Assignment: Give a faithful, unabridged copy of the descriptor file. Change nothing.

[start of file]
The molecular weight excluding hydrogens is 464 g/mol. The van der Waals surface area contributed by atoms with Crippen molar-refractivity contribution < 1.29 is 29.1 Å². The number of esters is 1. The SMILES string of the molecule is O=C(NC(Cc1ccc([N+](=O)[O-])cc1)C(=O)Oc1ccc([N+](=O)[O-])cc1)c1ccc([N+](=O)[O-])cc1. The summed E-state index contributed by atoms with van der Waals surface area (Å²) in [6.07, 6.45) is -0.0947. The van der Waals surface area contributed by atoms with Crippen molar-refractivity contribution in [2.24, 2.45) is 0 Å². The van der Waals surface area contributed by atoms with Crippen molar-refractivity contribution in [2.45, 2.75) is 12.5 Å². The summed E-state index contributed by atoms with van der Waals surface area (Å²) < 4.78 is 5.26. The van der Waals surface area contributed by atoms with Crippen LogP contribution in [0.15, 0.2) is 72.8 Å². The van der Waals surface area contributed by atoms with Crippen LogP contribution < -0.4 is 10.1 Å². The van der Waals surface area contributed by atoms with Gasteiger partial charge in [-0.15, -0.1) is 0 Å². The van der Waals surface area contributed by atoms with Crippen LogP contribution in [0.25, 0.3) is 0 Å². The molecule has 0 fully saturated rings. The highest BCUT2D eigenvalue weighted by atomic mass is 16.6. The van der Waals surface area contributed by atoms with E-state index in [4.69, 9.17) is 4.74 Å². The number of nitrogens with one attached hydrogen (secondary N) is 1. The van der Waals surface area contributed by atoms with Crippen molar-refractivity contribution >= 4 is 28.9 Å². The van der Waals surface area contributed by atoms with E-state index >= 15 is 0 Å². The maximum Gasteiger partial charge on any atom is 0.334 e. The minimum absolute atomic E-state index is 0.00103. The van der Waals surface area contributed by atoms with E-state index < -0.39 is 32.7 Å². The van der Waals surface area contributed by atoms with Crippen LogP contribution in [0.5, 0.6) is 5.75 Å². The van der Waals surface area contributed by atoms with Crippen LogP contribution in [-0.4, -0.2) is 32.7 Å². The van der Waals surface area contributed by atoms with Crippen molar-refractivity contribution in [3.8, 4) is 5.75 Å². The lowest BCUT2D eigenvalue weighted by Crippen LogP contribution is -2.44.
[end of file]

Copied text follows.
The molecular weight excluding hydrogens is 464 g/mol. The van der Waals surface area contributed by atoms with Crippen molar-refractivity contribution < 1.29 is 29.1 Å². The number of esters is 1. The SMILES string of the molecule is O=C(NC(Cc1ccc([N+](=O)[O-])cc1)C(=O)Oc1ccc([N+](=O)[O-])cc1)c1ccc([N+](=O)[O-])cc1. The summed E-state index contributed by atoms with van der Waals surface area (Å²) in [6.07, 6.45) is -0.0947. The van der Waals surface area contributed by atoms with Crippen molar-refractivity contribution in [2.24, 2.45) is 0 Å². The van der Waals surface area contributed by atoms with Crippen molar-refractivity contribution in [2.45, 2.75) is 12.5 Å². The summed E-state index contributed by atoms with van der Waals surface area (Å²) < 4.78 is 5.26. The van der Waals surface area contributed by atoms with Crippen LogP contribution in [0.15, 0.2) is 72.8 Å². The van der Waals surface area contributed by atoms with Crippen LogP contribution < -0.4 is 10.1 Å². The van der Waals surface area contributed by atoms with Gasteiger partial charge in [-0.15, -0.1) is 0 Å². The van der Waals surface area contributed by atoms with Crippen LogP contribution in [0.25, 0.3) is 0 Å². The molecule has 0 fully saturated rings. The highest BCUT2D eigenvalue weighted by atomic mass is 16.6. The van der Waals surface area contributed by atoms with E-state index in [4.69, 9.17) is 4.74 Å². The number of nitrogens with one attached hydrogen (secondary N) is 1. The van der Waals surface area contributed by atoms with Crippen molar-refractivity contribution >= 4 is 28.9 Å². The van der Waals surface area contributed by atoms with E-state index >= 15 is 0 Å². The maximum Gasteiger partial charge on any atom is 0.334 e. The minimum absolute atomic E-state index is 0.00103. The van der Waals surface area contributed by atoms with E-state index < -0.39 is 32.7 Å². The van der Waals surface area contributed by atoms with Crippen LogP contribution in [0.5, 0.6) is 5.75 Å². The van der Waals surface area contributed by atoms with Crippen LogP contribution in [-0.4, -0.2) is 32.7 Å². The van der Waals surface area contributed by atoms with Crippen molar-refractivity contribution in [3.8, 4) is 5.75 Å². The lowest BCUT2D eigenvalue weighted by Crippen LogP contribution is -2.44.